In the first human trial of this vaccine in 2017, Adams said a strong immune response was observed among 49 volunteers, with only minor side effects. Next it will be tested on larger groups; if clinical trials continue to prove successful, the first effective malaria vaccine may be just around the corner.
In addition to this promising development, a European magazine carried a report from a healthcare company official saying there are antimalaria positives to be gained from the COVID-19 fight. Hogan Bassey, a Nigerian native who experienced several bouts with malaria as a child, noted that the pandemic highlighted system failings in global healthcare. He said if we are able to address those problems, the world will be better positioned to eradicate malaria and other diseases.
The chief innovation officer and founder of LivFul said his company is working with others—including nonprofits—to develop a repellent that it hopes will prove an efficient control tool. It has been working on a project in Ghana with a pharmaceutical company to improve one of the repellant’s ingredients, using LivFul’s technology to drive access.
“When we developed a revolutionary family-friendly insect repellent to halt the transmission of diseases like malaria and Dengue fever, we knew we could have a significant impact on insect-borne disease,” Bassey wrote in EPM Magazine. “If people in malaria-prone areas can purchase and use our repellent, these diseases can be stopped before they destroy lives, families, communities and industries.”16
Such a product won’t be the first tool developed. National Geographic recently reported hundreds of thousands of children across Kenya, Malawai and Ghana have been receiving the RTS,S vaccine, whose development has taken 35 years and cost hundreds of millions of dollars. While some African health professionals have asked if the expense and logistics of multiple vaccinations are worth it, the magazine said some Chinese scientists have been utilizing a new approach: preventing malaria from even occurring.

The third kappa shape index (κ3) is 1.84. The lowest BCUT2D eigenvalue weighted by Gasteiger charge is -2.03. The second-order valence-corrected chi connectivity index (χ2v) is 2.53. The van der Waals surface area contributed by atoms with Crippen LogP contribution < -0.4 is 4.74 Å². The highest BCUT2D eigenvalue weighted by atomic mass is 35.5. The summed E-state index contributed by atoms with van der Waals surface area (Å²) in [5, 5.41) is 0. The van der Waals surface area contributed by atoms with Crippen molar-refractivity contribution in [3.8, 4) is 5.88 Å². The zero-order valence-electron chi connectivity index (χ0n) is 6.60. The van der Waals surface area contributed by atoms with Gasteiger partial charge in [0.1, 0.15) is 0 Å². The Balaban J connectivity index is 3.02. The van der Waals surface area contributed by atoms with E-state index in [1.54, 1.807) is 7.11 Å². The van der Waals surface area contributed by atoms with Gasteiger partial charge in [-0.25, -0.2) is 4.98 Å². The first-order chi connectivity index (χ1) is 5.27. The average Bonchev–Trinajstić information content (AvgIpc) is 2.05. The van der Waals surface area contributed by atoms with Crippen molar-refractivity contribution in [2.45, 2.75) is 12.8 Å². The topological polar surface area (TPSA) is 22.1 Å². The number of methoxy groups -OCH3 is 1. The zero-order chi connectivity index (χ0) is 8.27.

It goes back to 1972, when the Chinese discovered Artemisinin, a drug used to treat malaria. Now, scientists there believe Artemisinin Combination Therapies (ACTs) can be delivered to an entire community simultaneously, through Mass Drug Administrations. The goal is to reduce levels of the malaria parasite in human blood, so mosquitoes won’t contract it and spread it.
“The life cycle for a mosquito is 30 days,” explains Ethan Peng, senior manager in Kenya for the Chinese company New South, which manufactures ACTs. “So by mass medication, we can clear the source from all human beings (so) the mosquitoes cannot pick up on the malaria parasite again with their short lifespan.”17
Mosquito Nets Still the Leading Tool for Protection
When it comes to fighting malaria, the bed net still appears to be the leading tool. When COVID-19 hit in March 2020, WHO malaria scientist Pedro Alonso expected the biggest malaria disaster in 20 years after African countries temporarily suspended bed net campaigns.
That didn’t seem to be happening, the scientist said five months later. He credited lobbying by WHO’s Global Malaria Programme and its partners, which persuaded countries to resume their net distribution campaigns. Despite concerns over continuing COVID-19 problems, Alonso said, “We probably stopped the first big blow.”18